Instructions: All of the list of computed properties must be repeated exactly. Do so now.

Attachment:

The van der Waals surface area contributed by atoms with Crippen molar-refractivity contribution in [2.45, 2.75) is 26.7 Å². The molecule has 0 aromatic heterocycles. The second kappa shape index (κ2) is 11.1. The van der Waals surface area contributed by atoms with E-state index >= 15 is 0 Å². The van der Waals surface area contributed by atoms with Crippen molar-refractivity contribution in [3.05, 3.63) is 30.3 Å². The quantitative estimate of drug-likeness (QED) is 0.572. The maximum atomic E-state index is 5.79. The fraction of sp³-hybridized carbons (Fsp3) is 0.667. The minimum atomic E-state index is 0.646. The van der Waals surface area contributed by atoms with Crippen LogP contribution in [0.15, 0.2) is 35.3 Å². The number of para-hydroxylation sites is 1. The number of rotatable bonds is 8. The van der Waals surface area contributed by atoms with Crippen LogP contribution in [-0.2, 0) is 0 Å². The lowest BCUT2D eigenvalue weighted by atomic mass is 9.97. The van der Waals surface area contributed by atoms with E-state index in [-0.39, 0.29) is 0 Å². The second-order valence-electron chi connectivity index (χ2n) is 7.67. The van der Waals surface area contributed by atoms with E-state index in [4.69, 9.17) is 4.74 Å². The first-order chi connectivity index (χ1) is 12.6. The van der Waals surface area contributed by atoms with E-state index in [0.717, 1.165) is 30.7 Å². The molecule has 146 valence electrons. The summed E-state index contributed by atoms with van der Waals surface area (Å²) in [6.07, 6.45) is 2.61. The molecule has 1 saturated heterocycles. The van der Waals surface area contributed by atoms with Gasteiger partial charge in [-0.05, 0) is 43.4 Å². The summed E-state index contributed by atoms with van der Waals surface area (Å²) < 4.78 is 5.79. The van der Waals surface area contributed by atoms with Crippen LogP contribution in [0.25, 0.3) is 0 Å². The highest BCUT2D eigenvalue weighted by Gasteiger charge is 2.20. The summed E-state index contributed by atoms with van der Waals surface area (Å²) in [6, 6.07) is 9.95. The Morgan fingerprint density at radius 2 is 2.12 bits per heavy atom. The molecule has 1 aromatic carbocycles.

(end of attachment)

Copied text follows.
The van der Waals surface area contributed by atoms with Crippen molar-refractivity contribution in [2.45, 2.75) is 26.7 Å². The molecule has 0 aromatic heterocycles. The second kappa shape index (κ2) is 11.1. The van der Waals surface area contributed by atoms with E-state index >= 15 is 0 Å². The van der Waals surface area contributed by atoms with Crippen molar-refractivity contribution in [3.05, 3.63) is 30.3 Å². The quantitative estimate of drug-likeness (QED) is 0.572. The maximum atomic E-state index is 5.79. The fraction of sp³-hybridized carbons (Fsp3) is 0.667. The minimum atomic E-state index is 0.646. The van der Waals surface area contributed by atoms with Crippen LogP contribution in [0.15, 0.2) is 35.3 Å². The number of para-hydroxylation sites is 1. The number of rotatable bonds is 8. The van der Waals surface area contributed by atoms with Crippen LogP contribution in [-0.2, 0) is 0 Å². The lowest BCUT2D eigenvalue weighted by atomic mass is 9.97. The van der Waals surface area contributed by atoms with E-state index in [-0.39, 0.29) is 0 Å². The second-order valence-electron chi connectivity index (χ2n) is 7.67. The van der Waals surface area contributed by atoms with E-state index in [4.69, 9.17) is 4.74 Å². The first-order chi connectivity index (χ1) is 12.6. The van der Waals surface area contributed by atoms with E-state index in [0.717, 1.165) is 30.7 Å². The molecule has 146 valence electrons. The summed E-state index contributed by atoms with van der Waals surface area (Å²) in [6.07, 6.45) is 2.61. The molecule has 1 saturated heterocycles. The van der Waals surface area contributed by atoms with Gasteiger partial charge in [-0.05, 0) is 43.4 Å². The summed E-state index contributed by atoms with van der Waals surface area (Å²) < 4.78 is 5.79. The van der Waals surface area contributed by atoms with Crippen LogP contribution in [0.25, 0.3) is 0 Å². The highest BCUT2D eigenvalue weighted by Gasteiger charge is 2.20. The summed E-state index contributed by atoms with van der Waals surface area (Å²) in [6, 6.07) is 9.95. The Morgan fingerprint density at radius 2 is 2.12 bits per heavy atom. The molecule has 1 aromatic carbocycles.